Archive for September 30, 2021

Big in Japan

Posted in FILM with tags , , , , , , , , on September 30, 2021 by dcairns

More on YOSHIWARA — Shadowplayer Phoebe Green has kindly translated the relevant section from Max Ophuls’ memoir, edited by his son Marcel, a book still infuriatingly unavailable in English. Thanks, Phoebe!

Of all my films, the most international was no doubt Yoshiwara, adapted from a Maurice Dekobra novel by English and German screenwriters, directed by me, shot in Paris with two French-speaking Japanese stars. The producer had cast Sessue Hayakawa in the lead.

“Does he speak French?” I asked warily.

“Good question – the subject never came up.”

That very day a telegram went to Tokyo. The answer came back forty-eight hours later. It was in three words: “À la perfection.”

Disembarking at Le Havre, Hayakawa had to face the usual pack of newspaper men and photographers. I myself confidently awaited him in Paris. To start off, we were going to lunch at Le Fouquet’s.

“You can speak French with him,” the producer whispered to me as he gave the actor a hearty handshake. “Go on …”

“Did you have a nice trip, Mr. Hayakawa?” I asked.

“Grrrrr …”

A strange growl emerged from the Japanese actor’s impassive mask. It was like ventriloquism. Alarmed, I turned to the producer who, under the table, nudged me encouragingly with his knee.

“I’d like to read you the script,” I began again. “Shall I come to your hotel?”

“Grrrrr …”

This time I understood: our leading man hadn’t the slightest notion of the language he was supposed to speak “perfectly.” In a week’s time, we would have to rewrite the script completely to reduce his speaking part to a minimum. Since we couldn’t in all decency condemn him to total silence, we found him a French teacher who made him learn and repeat, from morning to evening, his few remaining lines.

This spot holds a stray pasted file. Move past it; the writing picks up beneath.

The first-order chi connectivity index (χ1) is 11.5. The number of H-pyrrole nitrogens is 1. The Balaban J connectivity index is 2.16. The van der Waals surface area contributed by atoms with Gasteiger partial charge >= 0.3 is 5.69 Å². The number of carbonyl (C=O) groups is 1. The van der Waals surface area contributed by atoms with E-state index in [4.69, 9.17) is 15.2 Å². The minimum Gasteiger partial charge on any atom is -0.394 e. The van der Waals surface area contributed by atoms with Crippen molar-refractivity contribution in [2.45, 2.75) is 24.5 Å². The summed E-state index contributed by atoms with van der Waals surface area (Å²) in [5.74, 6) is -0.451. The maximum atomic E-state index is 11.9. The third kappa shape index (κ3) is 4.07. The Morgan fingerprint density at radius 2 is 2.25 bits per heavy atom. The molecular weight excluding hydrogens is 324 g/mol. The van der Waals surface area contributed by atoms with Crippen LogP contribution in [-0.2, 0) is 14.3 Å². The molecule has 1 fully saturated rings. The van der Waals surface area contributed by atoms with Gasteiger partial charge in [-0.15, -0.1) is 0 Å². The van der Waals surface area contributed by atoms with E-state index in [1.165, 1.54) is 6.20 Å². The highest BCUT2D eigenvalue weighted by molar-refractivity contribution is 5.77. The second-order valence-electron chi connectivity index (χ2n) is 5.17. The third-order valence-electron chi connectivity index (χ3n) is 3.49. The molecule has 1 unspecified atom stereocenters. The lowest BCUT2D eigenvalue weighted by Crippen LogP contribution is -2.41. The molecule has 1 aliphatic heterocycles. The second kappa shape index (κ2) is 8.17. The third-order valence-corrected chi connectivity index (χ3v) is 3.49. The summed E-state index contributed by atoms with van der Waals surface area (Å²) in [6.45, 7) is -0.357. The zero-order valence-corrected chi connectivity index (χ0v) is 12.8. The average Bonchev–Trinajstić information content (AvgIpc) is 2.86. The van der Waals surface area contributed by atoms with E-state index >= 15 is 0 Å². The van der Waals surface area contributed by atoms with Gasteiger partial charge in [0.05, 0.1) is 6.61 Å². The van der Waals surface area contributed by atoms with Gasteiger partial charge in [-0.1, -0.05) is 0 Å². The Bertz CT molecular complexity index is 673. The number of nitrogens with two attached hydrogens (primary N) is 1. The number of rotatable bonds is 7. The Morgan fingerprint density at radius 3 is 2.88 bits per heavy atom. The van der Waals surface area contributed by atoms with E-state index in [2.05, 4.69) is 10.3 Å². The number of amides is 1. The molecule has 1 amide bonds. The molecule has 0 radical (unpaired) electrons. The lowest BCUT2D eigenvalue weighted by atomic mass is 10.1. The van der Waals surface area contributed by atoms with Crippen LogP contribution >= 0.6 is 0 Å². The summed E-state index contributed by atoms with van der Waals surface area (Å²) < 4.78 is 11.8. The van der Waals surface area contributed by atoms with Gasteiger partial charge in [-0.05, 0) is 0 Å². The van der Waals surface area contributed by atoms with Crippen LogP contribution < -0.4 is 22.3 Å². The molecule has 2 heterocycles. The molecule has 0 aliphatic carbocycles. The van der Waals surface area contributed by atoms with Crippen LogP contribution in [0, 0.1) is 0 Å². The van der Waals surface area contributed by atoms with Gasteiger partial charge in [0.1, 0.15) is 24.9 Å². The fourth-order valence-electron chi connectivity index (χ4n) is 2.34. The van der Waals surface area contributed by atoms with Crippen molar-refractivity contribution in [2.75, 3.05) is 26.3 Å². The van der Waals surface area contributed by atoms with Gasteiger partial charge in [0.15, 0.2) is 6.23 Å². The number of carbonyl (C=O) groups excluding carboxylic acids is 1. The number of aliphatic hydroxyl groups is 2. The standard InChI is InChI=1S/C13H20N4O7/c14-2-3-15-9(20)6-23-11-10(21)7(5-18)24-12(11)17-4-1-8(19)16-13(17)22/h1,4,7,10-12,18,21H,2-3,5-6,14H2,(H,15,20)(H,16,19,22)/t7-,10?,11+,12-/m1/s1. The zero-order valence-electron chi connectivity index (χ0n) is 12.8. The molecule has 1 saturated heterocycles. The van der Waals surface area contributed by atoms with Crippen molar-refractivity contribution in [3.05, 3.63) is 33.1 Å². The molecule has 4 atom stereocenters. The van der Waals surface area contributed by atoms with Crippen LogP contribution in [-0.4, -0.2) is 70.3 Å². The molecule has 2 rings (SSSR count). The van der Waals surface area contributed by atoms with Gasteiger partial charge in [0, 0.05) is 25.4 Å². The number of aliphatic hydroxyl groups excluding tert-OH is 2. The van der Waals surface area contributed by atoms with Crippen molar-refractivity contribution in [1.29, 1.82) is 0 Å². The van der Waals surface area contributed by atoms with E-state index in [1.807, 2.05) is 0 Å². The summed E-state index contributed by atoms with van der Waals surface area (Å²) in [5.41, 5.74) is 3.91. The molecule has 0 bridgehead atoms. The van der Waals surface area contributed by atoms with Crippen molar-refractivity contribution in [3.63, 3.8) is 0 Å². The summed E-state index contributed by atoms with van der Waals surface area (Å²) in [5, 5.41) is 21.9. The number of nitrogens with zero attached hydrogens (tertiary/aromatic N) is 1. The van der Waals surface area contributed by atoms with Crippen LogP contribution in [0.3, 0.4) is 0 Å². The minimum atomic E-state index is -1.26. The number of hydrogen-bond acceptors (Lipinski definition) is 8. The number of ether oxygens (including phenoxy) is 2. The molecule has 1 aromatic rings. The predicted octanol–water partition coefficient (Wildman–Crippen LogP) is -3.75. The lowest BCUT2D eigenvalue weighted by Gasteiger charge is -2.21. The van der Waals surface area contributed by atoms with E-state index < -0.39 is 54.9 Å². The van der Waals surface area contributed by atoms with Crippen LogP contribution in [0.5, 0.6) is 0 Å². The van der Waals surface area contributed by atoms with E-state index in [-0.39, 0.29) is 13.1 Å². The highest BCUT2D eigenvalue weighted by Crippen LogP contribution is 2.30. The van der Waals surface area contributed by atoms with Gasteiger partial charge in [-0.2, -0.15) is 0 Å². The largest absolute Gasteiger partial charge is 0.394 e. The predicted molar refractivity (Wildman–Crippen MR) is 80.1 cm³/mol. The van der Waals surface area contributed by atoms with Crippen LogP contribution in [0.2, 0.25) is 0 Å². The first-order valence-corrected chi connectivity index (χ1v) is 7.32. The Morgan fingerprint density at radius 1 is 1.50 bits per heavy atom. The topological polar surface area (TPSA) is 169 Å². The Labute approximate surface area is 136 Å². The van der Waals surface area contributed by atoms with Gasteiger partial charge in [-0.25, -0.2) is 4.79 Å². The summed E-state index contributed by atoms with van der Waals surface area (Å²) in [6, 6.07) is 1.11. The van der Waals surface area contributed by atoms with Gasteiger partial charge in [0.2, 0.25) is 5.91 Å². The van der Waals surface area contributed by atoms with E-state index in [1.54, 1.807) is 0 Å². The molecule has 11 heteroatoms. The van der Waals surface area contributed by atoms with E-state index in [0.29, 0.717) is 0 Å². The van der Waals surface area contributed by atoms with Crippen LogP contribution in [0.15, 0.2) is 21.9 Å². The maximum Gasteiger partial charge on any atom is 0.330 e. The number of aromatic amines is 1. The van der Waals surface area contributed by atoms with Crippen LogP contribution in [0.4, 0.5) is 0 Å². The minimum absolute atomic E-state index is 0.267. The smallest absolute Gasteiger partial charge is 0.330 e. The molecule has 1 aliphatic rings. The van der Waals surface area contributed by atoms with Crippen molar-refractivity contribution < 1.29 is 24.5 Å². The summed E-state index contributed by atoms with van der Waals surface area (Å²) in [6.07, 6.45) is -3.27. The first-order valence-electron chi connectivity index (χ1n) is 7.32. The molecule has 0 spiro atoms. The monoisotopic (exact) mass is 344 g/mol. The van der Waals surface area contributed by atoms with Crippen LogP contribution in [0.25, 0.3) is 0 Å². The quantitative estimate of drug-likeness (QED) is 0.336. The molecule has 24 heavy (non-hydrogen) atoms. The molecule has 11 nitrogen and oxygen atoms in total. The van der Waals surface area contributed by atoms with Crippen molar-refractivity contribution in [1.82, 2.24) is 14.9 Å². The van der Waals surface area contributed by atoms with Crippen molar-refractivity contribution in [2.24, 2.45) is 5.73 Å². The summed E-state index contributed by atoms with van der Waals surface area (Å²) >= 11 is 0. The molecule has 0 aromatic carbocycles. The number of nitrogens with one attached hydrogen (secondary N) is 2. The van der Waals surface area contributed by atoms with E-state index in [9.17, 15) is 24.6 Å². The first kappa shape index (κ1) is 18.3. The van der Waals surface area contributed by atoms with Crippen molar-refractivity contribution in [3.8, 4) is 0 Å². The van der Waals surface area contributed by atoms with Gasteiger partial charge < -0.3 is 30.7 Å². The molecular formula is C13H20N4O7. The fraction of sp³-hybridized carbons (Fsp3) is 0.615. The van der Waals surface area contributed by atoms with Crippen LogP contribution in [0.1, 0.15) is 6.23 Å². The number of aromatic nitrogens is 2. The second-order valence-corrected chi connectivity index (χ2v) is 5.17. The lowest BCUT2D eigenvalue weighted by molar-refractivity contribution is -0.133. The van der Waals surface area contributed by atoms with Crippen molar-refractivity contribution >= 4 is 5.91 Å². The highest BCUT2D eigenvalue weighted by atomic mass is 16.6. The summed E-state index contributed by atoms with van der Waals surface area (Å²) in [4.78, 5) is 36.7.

Pathé then had at its Francoeur studios a set decorator, a tiny Polish Jew, kept on despite his biblical age and advanced diabetes. Papa Fisch was our mascot: hired when the studios were first opened, he had painted backdrops back when old Natan himself was still performing.[1] On the first day of shooting, as Hayakawa gritted his way through his first line, Papa Fisch whispered to an electrician: “Fancy that! They say Japanese is a difficult language, but I understand practically everything!”

After this experience, I approached our female star, Michiko Tanaka, with great linguistic circumspection.

“I’m terribly sorry, but I don’t know any Japanese.  Shall we speak English, or French, or …”

“German, for heaven’s sake!” she exclaimed in the most authentic Viennese dialect. “I lived on the banks of the blue Danube for three years …”

I was to take a great deal of trouble to teach her at least the rudiments of French.[2]  Wasted effort: while we were shooting she discovered she was Japanese at heart and above all.  When the film was finished she married Hayakawa and left with him for Berlin.

[1] This shows how prevalent the (basically false) rumours about Bernard Natan were. —DC

[2] This couldn’t have been easy. At the time, M.O. still had a German accent you could cut with a knife. —Marcel Ophuls